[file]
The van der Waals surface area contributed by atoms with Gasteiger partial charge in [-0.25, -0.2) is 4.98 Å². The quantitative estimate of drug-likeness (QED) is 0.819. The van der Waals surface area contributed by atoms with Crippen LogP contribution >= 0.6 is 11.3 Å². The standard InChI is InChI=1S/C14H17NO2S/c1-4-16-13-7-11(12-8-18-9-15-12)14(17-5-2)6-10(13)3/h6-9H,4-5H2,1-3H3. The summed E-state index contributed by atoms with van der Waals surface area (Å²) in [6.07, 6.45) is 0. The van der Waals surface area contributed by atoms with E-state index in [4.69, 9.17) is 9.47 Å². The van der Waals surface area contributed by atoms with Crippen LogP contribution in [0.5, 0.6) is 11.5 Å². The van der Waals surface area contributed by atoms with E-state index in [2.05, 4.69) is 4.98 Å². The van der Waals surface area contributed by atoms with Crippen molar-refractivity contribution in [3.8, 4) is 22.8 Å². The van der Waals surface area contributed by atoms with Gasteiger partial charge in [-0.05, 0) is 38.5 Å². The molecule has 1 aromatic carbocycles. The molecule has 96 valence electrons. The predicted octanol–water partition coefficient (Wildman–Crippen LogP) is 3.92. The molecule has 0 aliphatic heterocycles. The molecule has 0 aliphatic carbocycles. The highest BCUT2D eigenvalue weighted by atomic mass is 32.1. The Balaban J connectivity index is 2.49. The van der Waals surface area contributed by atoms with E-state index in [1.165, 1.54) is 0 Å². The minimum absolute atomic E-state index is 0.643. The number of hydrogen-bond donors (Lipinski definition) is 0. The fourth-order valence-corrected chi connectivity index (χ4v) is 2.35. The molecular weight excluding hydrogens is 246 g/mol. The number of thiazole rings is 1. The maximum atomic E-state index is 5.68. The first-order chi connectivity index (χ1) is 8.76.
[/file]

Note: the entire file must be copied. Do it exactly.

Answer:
The van der Waals surface area contributed by atoms with Gasteiger partial charge in [-0.25, -0.2) is 4.98 Å². The quantitative estimate of drug-likeness (QED) is 0.819. The van der Waals surface area contributed by atoms with Crippen LogP contribution >= 0.6 is 11.3 Å². The standard InChI is InChI=1S/C14H17NO2S/c1-4-16-13-7-11(12-8-18-9-15-12)14(17-5-2)6-10(13)3/h6-9H,4-5H2,1-3H3. The summed E-state index contributed by atoms with van der Waals surface area (Å²) in [6.07, 6.45) is 0. The van der Waals surface area contributed by atoms with E-state index in [4.69, 9.17) is 9.47 Å². The van der Waals surface area contributed by atoms with Crippen LogP contribution in [0.5, 0.6) is 11.5 Å². The van der Waals surface area contributed by atoms with E-state index in [2.05, 4.69) is 4.98 Å². The van der Waals surface area contributed by atoms with Crippen molar-refractivity contribution in [3.8, 4) is 22.8 Å². The van der Waals surface area contributed by atoms with Gasteiger partial charge in [-0.05, 0) is 38.5 Å². The molecule has 1 aromatic carbocycles. The molecule has 96 valence electrons. The predicted octanol–water partition coefficient (Wildman–Crippen LogP) is 3.92. The molecule has 0 aliphatic heterocycles. The molecule has 0 aliphatic carbocycles. The highest BCUT2D eigenvalue weighted by atomic mass is 32.1. The Balaban J connectivity index is 2.49. The van der Waals surface area contributed by atoms with E-state index in [1.165, 1.54) is 0 Å². The minimum absolute atomic E-state index is 0.643. The number of hydrogen-bond donors (Lipinski definition) is 0. The fourth-order valence-corrected chi connectivity index (χ4v) is 2.35. The molecular weight excluding hydrogens is 246 g/mol. The number of thiazole rings is 1. The maximum atomic E-state index is 5.68. The first-order chi connectivity index (χ1) is 8.76.